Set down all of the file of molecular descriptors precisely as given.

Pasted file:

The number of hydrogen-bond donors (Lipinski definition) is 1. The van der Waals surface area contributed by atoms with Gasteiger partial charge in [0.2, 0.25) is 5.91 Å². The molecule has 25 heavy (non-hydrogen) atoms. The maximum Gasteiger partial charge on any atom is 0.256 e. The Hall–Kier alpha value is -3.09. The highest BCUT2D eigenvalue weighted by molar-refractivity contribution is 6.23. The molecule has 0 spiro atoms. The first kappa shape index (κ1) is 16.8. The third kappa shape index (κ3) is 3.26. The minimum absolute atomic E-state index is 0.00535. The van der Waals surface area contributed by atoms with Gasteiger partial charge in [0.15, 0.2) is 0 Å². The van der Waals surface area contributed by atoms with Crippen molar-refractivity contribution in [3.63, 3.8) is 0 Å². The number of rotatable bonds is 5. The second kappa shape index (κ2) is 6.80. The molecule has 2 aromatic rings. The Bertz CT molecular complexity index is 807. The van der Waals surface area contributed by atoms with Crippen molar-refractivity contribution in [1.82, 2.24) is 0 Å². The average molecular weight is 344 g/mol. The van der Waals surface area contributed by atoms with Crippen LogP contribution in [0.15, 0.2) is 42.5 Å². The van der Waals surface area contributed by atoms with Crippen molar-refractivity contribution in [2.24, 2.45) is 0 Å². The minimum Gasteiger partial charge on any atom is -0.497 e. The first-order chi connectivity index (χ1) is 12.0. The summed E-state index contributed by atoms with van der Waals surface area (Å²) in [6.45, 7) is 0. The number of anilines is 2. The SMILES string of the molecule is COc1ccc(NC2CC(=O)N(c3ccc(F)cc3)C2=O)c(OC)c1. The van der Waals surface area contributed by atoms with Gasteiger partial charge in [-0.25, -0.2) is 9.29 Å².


The number of hydrogen-bond donors (Lipinski definition) is 1. The van der Waals surface area contributed by atoms with Gasteiger partial charge in [0.2, 0.25) is 5.91 Å². The molecule has 25 heavy (non-hydrogen) atoms. The maximum Gasteiger partial charge on any atom is 0.256 e. The Hall–Kier alpha value is -3.09. The highest BCUT2D eigenvalue weighted by molar-refractivity contribution is 6.23. The molecule has 0 spiro atoms. The first kappa shape index (κ1) is 16.8. The third kappa shape index (κ3) is 3.26. The minimum absolute atomic E-state index is 0.00535. The van der Waals surface area contributed by atoms with Gasteiger partial charge in [0.15, 0.2) is 0 Å². The van der Waals surface area contributed by atoms with Crippen molar-refractivity contribution in [3.63, 3.8) is 0 Å². The number of rotatable bonds is 5. The second kappa shape index (κ2) is 6.80. The molecule has 2 aromatic rings. The Bertz CT molecular complexity index is 807. The van der Waals surface area contributed by atoms with Crippen molar-refractivity contribution in [1.82, 2.24) is 0 Å². The average molecular weight is 344 g/mol. The van der Waals surface area contributed by atoms with Crippen LogP contribution in [0.15, 0.2) is 42.5 Å². The van der Waals surface area contributed by atoms with Crippen molar-refractivity contribution in [2.24, 2.45) is 0 Å². The minimum Gasteiger partial charge on any atom is -0.497 e. The first-order chi connectivity index (χ1) is 12.0. The summed E-state index contributed by atoms with van der Waals surface area (Å²) in [6.45, 7) is 0. The number of anilines is 2. The SMILES string of the molecule is COc1ccc(NC2CC(=O)N(c3ccc(F)cc3)C2=O)c(OC)c1. The van der Waals surface area contributed by atoms with Gasteiger partial charge in [-0.25, -0.2) is 9.29 Å².